Hack It: In-refrigerator egg monitoring

hack-it-egg-sensor

Here’s a concept piece that monitors the eggs in your refrigerator. It’s still in development and we don’t think the general public is ready for digital egg monitoring quite yet. But we love the concept and want to hear from you to see if you could develop your own version.

What we know about the device is that — despite the image which makes smart phone proximity seem important — it connects to the Internet from inside your fridge. It will tell you how many eggs you have left, and even tracks the date at which each entered your refrigerator.

So, what’s inside this thing and who can build their own the fastest? We’ll cover some specs and speculate a bit to get you started: There’s a light sensor to detect when the door opens and an LED below each egg to illuminate the oldest. We think the light sensor triggers a microcontroller that uses each of the egg LEDs as a light sensor as well. If the threshold is too low then there is indeed an egg in that cup. We also like the fact that the tray has fourteen slots; as long as you don’t buy eggs until you have just two left you’ll always have room.

If you build one we want to know. We’re thinking 3D printed cups, low-power microcontroller, but we’re kind of stumped on the cheapest WiFi solution. Leave your thoughts in the comments.

[via Reddit via NY Daily News via Mind of Geek]

78 thoughts on “Hack It: In-refrigerator egg monitoring

    1. You might think this, but you would be completely wrong. Natural eggs contain antibacterial enzymes in their shell which keep them fresh for several weeks at room temperature.

      1. I believe this is called the bloom. But the point stands, if it told you which location has had an egg in the longest, you would know which one to use first. Saves you having to remember “I put Thursdays over here…” etc..

        1. [here](url=http://www.thekitchn.com/is-refrigerating-eggs-necessary-176617). Think of it: a refrigerator is not only cold but also dry as cold air doesn’t hold water very well. Eggs are porous. Water evaporates from the relatively warm egg, to condense on the coolest part of the fridge. Hence eggs lose their liquid more quickly in a fridge then they do outside of it.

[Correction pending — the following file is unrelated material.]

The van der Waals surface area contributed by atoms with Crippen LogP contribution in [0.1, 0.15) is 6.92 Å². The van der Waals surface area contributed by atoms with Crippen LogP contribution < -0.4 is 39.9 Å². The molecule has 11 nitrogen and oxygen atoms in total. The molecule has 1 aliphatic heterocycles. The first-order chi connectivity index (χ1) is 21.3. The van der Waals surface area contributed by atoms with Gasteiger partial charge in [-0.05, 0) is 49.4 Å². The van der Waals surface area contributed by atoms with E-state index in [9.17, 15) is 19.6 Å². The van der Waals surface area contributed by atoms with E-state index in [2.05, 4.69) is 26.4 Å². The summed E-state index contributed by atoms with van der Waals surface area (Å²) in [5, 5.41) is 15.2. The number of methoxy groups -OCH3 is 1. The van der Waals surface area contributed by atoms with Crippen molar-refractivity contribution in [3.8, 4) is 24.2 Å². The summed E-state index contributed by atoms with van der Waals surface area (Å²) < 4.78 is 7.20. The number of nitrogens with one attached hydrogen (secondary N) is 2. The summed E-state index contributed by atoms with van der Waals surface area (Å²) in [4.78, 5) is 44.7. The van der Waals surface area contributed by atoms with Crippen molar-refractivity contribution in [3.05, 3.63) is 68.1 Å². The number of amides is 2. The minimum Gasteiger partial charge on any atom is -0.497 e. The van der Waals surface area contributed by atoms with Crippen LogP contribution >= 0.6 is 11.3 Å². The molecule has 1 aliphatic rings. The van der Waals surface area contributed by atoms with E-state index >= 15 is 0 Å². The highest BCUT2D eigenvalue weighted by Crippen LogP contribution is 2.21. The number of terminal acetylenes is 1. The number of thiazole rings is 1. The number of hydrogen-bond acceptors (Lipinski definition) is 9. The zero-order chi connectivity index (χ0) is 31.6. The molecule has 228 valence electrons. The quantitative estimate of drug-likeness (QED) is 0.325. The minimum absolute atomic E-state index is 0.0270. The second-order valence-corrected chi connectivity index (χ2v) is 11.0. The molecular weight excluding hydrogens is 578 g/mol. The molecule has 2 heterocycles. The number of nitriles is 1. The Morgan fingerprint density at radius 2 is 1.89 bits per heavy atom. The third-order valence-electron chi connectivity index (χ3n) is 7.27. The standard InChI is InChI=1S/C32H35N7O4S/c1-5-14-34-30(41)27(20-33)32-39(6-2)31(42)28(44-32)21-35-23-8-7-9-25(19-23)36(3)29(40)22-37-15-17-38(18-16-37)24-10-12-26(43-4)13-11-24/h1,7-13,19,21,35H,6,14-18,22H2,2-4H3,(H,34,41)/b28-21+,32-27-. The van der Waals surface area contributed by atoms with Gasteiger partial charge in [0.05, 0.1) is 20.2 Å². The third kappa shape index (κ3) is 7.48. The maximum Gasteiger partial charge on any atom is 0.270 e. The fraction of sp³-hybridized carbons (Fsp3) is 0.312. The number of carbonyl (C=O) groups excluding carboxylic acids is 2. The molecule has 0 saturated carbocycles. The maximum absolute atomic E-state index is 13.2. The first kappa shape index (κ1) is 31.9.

2. I keep chickens. This is brilliant, but not for the fridge. I may make something that shows me the oldest egg (of course a skelter would do the same thing, but where’s the hack in that?)

      Sure they keep for a few weeks, but i still get bad ones from time to time and sometimes i get more eggs than i can reliably track with my ‘FIFO’ placing method.

  1. We’re thinking 3D printed cups
    Or an egg carton :)

    low-power microcontroller
    Maybe an arduino?

    but we’re kind of stumped on the cheapest WiFi solution.
    Why wifi when you can do 433mhz or 2.4 GHZ? If it needs to be accessible then 433/2.4 -> Base station (Computer with another arduino?) -> Internets. Definatly cheaper then wifi

          1. Well, at least you’re getting wifi in there! Or do you have a LAN cable smashed in the door?

      1. Apparently you can get reasonable “signal” at a relatively high frequency through a freezer, I would imagine a fridge is about the same.

  2. i have a hard time keeping eggs in the fridge. people are always eating them. every time i need an egg for some kinda baking project or whatever they are gone. and i buy 2 18 packs a month. thing is i dont like eggs beyond their ability to hold baked goods together. so yea this isnt a very good idea for me. id get some chickens but they would get eaten too.

    1. Yes Spark Core is coming and because it is OSHW I expect to see it at many resellers and that will make it cheap.